Talk:Pulse-amplitude modulation

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IMHO, the diagram on this page should be remade in PNG format rather than JPG; the image suffers from terrible JPG artifacting. --Jonathan Drain 19:53, 23 Nov 2004 (UTC)

In my opinion, the image isn't useful at all. It's a "graph" of four numbers. I removed it. dbenbenn | talk 07:20, 30 Jan 2005 (UTC)

Factual inaccuracies and distortion.[edit]

The following was removed from the article:

Pulse-amplitude modulation is widely used in baseband transmission of digital data, with non-baseband applications having been largely superseded by [[pulse-code modulation]], and, more recently, by [[pulse-position modulation]].


  1. PAM is not digital. PAM is analog in level and discrete in time. PCM is discrete in level and discrete in time.
  2. While PCM has superceded PAM, PPM has not superceded PCM (PCM is still widely used).

If somebody wants to rework the sentence, please do so. Otherwise, I can do it later. Meanwhile, we should not have factual inaccuracies in the article. Ra2007 (talk) 16:14, 17 December 2007 (UTC)Reply[reply]

I just reverted myself because there are some sources incorrectly defining PAM as a PCM. Strictly speaking, PAM can have any real value in amplitude, while PCM is discrete. So-called N-level digital PAM is not PAM, though it is similar. Givin contradictions between some sources, this article, and reliable sources, it might take a bit of time to sort this out. Ra2007 (talk) 16:22, 17 December 2007 (UTC)Reply[reply]

"A special technique"???[edit]

In the Use in Ethernet section, the sentence, "A special technique is used to reduce inter-symbol interference between the unshielded pairs." is pretty useless. Marking it with "Citation needed". Ideally, the a link to the actual technique, or at least the *name* of the technique, would be included. — Preceding unsigned comment added by Brandon.irwin (talkcontribs) 17:31, 20 June 2011 (UTC)Reply[reply]

I've cleaned up the Ethernet section and removed this. There is a lot of detailed information about the modulation in the linked articles: 100BASE-TX, 1000BASE-T and 10GBASE-T. ~KvnG 15:00, 2 March 2015 (UTC)Reply[reply]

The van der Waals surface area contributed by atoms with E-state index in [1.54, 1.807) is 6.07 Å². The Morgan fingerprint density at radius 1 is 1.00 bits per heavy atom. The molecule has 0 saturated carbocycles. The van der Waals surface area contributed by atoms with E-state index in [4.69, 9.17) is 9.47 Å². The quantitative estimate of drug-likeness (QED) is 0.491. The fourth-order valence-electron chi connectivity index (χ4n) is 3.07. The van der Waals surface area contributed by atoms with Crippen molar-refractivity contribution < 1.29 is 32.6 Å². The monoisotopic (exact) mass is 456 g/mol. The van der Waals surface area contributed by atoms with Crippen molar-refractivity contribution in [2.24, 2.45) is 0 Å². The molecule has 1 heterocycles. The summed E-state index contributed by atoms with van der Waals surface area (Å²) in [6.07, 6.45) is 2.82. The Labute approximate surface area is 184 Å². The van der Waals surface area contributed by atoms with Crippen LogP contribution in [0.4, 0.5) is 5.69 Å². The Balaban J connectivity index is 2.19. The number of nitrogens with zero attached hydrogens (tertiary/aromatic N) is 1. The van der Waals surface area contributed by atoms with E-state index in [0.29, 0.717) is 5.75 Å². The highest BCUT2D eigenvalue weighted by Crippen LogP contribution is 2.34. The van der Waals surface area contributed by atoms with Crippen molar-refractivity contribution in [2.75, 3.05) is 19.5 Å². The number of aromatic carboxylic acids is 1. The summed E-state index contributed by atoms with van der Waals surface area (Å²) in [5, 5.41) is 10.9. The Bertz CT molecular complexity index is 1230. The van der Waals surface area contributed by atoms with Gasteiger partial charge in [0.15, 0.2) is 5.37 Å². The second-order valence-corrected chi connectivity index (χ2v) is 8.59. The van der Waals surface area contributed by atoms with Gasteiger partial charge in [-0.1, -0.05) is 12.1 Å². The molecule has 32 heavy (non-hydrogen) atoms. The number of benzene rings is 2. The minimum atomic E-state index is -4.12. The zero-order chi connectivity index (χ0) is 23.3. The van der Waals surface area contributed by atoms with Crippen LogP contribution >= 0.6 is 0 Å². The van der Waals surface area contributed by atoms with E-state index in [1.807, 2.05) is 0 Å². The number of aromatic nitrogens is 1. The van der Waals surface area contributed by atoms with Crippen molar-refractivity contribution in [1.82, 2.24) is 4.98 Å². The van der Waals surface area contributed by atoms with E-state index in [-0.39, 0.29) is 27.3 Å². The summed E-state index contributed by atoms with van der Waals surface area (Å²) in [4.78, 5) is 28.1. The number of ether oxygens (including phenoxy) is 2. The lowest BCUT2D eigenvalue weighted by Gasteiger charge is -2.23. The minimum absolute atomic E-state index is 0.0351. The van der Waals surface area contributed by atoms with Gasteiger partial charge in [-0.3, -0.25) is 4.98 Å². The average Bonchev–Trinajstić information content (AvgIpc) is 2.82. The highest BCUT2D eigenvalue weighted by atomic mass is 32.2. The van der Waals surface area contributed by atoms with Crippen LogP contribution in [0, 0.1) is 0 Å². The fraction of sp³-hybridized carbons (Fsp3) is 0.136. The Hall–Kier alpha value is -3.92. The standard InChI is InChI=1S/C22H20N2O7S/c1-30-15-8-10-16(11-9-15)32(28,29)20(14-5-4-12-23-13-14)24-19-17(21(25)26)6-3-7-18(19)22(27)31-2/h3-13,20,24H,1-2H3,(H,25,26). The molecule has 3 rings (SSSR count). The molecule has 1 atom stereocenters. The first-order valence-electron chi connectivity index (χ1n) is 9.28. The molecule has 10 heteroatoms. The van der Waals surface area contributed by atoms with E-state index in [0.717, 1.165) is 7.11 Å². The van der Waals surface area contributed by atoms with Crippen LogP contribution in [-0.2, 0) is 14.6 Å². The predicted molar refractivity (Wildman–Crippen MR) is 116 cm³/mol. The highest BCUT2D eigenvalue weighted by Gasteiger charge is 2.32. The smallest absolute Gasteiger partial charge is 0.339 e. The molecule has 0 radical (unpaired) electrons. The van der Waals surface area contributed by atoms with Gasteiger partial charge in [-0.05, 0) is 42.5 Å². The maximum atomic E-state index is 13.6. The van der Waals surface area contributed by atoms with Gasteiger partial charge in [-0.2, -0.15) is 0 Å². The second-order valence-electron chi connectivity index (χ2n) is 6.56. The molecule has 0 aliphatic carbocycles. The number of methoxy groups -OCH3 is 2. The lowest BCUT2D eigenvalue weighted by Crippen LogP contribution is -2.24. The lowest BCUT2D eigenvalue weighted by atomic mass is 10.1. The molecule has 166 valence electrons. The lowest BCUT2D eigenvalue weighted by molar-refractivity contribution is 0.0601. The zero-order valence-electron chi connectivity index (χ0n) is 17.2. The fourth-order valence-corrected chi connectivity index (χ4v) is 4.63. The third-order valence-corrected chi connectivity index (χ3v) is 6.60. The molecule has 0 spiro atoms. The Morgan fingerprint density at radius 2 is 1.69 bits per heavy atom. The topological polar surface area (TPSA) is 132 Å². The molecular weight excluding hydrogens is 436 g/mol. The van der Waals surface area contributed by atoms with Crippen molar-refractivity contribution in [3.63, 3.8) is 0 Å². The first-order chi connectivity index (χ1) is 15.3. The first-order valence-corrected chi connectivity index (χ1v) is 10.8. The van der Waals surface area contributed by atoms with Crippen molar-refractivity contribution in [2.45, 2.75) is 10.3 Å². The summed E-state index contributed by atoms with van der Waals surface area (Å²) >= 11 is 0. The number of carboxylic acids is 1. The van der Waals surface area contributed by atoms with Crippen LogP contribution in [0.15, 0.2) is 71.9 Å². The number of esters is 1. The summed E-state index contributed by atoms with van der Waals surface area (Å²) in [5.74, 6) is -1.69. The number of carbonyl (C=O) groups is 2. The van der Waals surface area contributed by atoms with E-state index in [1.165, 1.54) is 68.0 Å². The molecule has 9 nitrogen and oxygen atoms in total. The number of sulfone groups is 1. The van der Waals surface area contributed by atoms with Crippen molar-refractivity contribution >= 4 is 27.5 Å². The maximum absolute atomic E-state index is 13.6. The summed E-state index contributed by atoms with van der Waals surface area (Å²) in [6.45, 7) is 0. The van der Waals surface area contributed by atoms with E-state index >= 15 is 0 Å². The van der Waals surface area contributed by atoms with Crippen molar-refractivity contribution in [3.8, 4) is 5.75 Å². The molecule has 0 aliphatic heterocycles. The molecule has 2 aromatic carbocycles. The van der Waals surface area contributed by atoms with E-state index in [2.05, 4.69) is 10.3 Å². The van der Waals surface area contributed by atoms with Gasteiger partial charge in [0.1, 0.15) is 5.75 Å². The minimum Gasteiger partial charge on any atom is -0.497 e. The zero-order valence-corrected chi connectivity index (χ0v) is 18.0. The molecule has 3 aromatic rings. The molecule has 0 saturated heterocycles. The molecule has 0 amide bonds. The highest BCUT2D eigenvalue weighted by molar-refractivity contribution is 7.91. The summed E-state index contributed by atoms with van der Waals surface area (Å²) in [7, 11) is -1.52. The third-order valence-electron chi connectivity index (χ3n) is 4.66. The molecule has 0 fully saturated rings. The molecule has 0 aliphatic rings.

The benefit of PAM[edit]

Should indicate what the benefit of PAM is. That is, why generate it in the first place when compared with sending a typical message analog signal. Is it to reduce wasted power? In other words, what's the point of PAM? KorgBoy (talk) 23:39, 26 March 2018 (UTC)Reply[reply]
Pulse-amplitude modulation has also been developed for the control of light-emitting diodes (LEDs), especially for lighting applications.[1]

This sentence gives me the impression that PAM is a superior technology for LED drivers of LED lamps. But the referenced article does not talk about generic “lighting”, but applications where flicker is acceptable or desired, such as TV studios.

LED drivers based on the PAM technique offer improved energy efficiency over systems based upon other common driver modulation techniques such as pulse-width modulation (PWM) as the forward current passing through an LED is relative to the intensity of the light output and the LED efficiency increases as the forward current is reduced.

This sentence confirms my impression. PWM is by no means “common” for lighting applications, it is only common for signage. The most common and efficient implementation of LED drivers nowadays is probably buck for DC power, and other types of switched-mode power supply for AC power, which all produce constant current, without any kind of modulation.

What I want to demonstrate: Comparing PAM to PWM gives a wrong impression. Especially the second sentence should be removed. If not the whole section. (talk) 14:22, 20 August 2023 (UTC)Reply[reply]


  1. ^ Whitaker, Tim (January 2006). "Closed-Loop Electronic Controllers Drive LED Systems". LEDs. Retrieved 2020-10-29.